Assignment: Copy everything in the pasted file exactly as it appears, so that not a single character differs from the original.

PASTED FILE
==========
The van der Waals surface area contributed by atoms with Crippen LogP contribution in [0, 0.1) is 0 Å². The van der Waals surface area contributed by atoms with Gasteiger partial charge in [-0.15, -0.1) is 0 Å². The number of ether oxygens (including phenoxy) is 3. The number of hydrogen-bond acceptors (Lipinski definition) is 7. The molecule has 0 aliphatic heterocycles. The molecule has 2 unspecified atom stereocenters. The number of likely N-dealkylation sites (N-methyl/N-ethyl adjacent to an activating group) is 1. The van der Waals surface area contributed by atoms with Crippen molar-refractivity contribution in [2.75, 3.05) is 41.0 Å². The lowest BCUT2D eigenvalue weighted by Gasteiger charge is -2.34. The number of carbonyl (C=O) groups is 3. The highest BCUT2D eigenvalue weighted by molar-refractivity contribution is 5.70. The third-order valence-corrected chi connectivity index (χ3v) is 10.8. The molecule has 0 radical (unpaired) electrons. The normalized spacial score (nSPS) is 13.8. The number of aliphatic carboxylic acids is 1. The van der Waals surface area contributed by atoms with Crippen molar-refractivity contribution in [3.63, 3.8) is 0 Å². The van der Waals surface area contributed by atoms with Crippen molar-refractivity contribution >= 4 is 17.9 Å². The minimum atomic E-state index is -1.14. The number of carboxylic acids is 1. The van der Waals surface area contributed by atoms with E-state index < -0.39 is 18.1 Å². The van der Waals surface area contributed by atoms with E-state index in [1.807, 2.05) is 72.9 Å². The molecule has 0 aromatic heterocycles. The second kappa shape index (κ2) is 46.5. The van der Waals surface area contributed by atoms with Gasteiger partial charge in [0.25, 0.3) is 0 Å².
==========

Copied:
The van der Waals surface area contributed by atoms with Crippen LogP contribution in [0, 0.1) is 0 Å². The van der Waals surface area contributed by atoms with Gasteiger partial charge in [-0.15, -0.1) is 0 Å². The number of ether oxygens (including phenoxy) is 3. The number of hydrogen-bond acceptors (Lipinski definition) is 7. The molecule has 0 aliphatic heterocycles. The molecule has 2 unspecified atom stereocenters. The number of likely N-dealkylation sites (N-methyl/N-ethyl adjacent to an activating group) is 1. The van der Waals surface area contributed by atoms with Crippen molar-refractivity contribution in [2.75, 3.05) is 41.0 Å². The lowest BCUT2D eigenvalue weighted by Gasteiger charge is -2.34. The number of carbonyl (C=O) groups is 3. The highest BCUT2D eigenvalue weighted by molar-refractivity contribution is 5.70. The third-order valence-corrected chi connectivity index (χ3v) is 10.8. The molecule has 0 radical (unpaired) electrons. The normalized spacial score (nSPS) is 13.8. The number of aliphatic carboxylic acids is 1. The van der Waals surface area contributed by atoms with Crippen molar-refractivity contribution in [3.63, 3.8) is 0 Å². The van der Waals surface area contributed by atoms with Crippen molar-refractivity contribution >= 4 is 17.9 Å². The minimum atomic E-state index is -1.14. The number of carboxylic acids is 1. The van der Waals surface area contributed by atoms with E-state index < -0.39 is 18.1 Å². The van der Waals surface area contributed by atoms with E-state index in [1.807, 2.05) is 72.9 Å². The molecule has 0 aromatic heterocycles. The second kappa shape index (κ2) is 46.5. The van der Waals surface area contributed by atoms with Gasteiger partial charge in [0.25, 0.3) is 0 Å².